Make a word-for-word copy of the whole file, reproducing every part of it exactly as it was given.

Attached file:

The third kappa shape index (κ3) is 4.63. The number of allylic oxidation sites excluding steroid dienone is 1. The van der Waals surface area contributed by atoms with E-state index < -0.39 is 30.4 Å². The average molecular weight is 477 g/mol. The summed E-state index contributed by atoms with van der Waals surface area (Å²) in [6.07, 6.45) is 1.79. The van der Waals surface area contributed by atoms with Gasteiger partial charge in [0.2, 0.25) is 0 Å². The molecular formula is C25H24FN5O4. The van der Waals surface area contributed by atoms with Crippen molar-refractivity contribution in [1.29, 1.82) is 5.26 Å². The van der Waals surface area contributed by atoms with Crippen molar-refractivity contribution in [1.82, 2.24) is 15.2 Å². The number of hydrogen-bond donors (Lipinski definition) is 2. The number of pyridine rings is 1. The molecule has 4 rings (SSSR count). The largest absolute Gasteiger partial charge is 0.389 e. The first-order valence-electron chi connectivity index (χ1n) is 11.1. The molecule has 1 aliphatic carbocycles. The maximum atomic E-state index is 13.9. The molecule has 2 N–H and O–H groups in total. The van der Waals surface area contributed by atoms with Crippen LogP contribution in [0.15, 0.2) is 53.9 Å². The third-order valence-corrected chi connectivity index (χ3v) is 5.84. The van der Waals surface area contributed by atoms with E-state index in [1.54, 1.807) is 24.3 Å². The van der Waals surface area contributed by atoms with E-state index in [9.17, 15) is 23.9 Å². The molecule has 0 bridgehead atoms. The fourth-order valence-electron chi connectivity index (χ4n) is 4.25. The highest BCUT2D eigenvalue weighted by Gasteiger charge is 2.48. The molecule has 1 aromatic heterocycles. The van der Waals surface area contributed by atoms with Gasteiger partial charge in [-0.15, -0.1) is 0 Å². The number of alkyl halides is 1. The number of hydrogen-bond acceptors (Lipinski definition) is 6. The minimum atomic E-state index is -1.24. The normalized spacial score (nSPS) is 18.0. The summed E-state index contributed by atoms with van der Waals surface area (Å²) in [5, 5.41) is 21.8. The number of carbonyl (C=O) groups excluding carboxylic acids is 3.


The third kappa shape index (κ3) is 4.63. The number of allylic oxidation sites excluding steroid dienone is 1. The van der Waals surface area contributed by atoms with E-state index < -0.39 is 30.4 Å². The average molecular weight is 477 g/mol. The summed E-state index contributed by atoms with van der Waals surface area (Å²) in [6.07, 6.45) is 1.79. The van der Waals surface area contributed by atoms with Gasteiger partial charge in [0.2, 0.25) is 0 Å². The molecular formula is C25H24FN5O4. The van der Waals surface area contributed by atoms with Crippen molar-refractivity contribution in [1.29, 1.82) is 5.26 Å². The van der Waals surface area contributed by atoms with Crippen molar-refractivity contribution in [1.82, 2.24) is 15.2 Å². The number of hydrogen-bond donors (Lipinski definition) is 2. The number of pyridine rings is 1. The molecule has 4 rings (SSSR count). The largest absolute Gasteiger partial charge is 0.389 e. The first-order valence-electron chi connectivity index (χ1n) is 11.1. The molecule has 1 aliphatic carbocycles. The maximum atomic E-state index is 13.9. The molecule has 2 N–H and O–H groups in total. The van der Waals surface area contributed by atoms with Crippen LogP contribution in [0.15, 0.2) is 53.9 Å². The third-order valence-corrected chi connectivity index (χ3v) is 5.84. The van der Waals surface area contributed by atoms with E-state index in [1.54, 1.807) is 24.3 Å². The van der Waals surface area contributed by atoms with E-state index in [9.17, 15) is 23.9 Å². The molecule has 0 bridgehead atoms. The fourth-order valence-electron chi connectivity index (χ4n) is 4.25. The highest BCUT2D eigenvalue weighted by Gasteiger charge is 2.48. The molecule has 1 aromatic heterocycles. The van der Waals surface area contributed by atoms with Gasteiger partial charge in [-0.15, -0.1) is 0 Å². The number of alkyl halides is 1. The number of hydrogen-bond acceptors (Lipinski definition) is 6. The minimum atomic E-state index is -1.24. The normalized spacial score (nSPS) is 18.0. The summed E-state index contributed by atoms with van der Waals surface area (Å²) in [5, 5.41) is 21.8. The number of carbonyl (C=O) groups excluding carboxylic acids is 3.